Synesius, Letter 018

Synesius of Cyrene (c.370-c.413) was a Neo-Platonic philosopher who became bishop of Ptolemais in the Cyrenaica. He left behind a small corpus of texts that offer much information about daily life in Late Antiquity, and about the christianization of the Roman world.

Letters 18, 19, 20, and 21, written in 404, are recommendations for an important man from Alexandria. In Letter 20, he is called Ammonius. They are offered here in the translation by A. Fitzgerald.

The addressee was Synesius' brother, who lived in Ptolemais. About a quarter of the entire correspondence was directed to Euoptius: letters 51 (394), 55, 56, 54, 136, 135, 110 (all 396), the long letter 4 about a shipwreck in 397, 120, 104, 113 (401), 3, 35, 39, 32, 52, 65, 92, 106, 114, 109, 36 (all in 402), 127, 50, 18 (404), 125, 132 (405), 108, 107, 122, 95 (407), 53, 82, 84, 85, 86, 105 (409), 8, 87, 89 (411).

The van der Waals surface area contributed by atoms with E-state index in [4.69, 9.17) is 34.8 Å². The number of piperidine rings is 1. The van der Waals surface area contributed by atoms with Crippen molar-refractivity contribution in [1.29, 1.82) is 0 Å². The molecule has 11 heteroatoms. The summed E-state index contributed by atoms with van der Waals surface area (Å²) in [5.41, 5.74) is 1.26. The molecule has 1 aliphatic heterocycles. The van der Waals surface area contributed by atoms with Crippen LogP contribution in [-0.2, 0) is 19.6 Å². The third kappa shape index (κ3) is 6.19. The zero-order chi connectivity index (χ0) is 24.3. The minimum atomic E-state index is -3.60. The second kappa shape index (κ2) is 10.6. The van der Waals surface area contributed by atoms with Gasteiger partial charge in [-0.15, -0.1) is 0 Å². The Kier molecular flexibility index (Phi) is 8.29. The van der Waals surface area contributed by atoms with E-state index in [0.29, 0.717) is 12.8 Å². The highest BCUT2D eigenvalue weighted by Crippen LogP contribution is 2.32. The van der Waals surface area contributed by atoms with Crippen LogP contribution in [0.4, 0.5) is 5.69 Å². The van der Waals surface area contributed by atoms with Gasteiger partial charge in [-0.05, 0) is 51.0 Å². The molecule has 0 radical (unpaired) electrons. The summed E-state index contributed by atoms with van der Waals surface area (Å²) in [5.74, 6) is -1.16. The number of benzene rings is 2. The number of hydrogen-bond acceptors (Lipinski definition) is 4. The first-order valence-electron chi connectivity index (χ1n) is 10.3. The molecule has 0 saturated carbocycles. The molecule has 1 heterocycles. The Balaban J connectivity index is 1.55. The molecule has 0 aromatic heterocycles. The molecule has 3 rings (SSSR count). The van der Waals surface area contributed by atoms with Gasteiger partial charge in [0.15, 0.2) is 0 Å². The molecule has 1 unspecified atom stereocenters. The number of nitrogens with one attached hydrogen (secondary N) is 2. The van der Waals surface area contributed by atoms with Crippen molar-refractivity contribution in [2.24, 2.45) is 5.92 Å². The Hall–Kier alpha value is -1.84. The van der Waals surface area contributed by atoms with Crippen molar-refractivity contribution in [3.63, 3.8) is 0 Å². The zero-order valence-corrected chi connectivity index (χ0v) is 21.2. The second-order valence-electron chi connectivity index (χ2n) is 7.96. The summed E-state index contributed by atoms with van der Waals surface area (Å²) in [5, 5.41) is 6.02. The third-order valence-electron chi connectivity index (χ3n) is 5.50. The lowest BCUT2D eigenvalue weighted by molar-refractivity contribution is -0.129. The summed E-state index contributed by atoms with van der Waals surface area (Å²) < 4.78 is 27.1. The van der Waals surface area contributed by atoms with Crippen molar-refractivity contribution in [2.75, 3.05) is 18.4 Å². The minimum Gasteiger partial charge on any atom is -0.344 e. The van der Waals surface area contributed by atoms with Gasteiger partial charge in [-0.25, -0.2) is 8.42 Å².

Letter 18: A recommendation

[1] To his Brother

This mannote is a senator of the city in which my children were born to me. In some way or other we ought to honor all the people of Alexandria as fellow citizens and look upon them as such. What is more, he is a relation to Theodorusnote who is ever in our memories, and moreover he is by no means to be overlooked by such as hold the first rank in the city.

[2] These men have brought him to me with money for you to pay your troops. They have asked me to write a letter recommending him to your good graces, being assured that everything will go smoothly with him if he gets a letter of introduction from me to you and to a certain person.

[3] What they asked of me I have granted, and if not in vain, it will be for you to make manifest.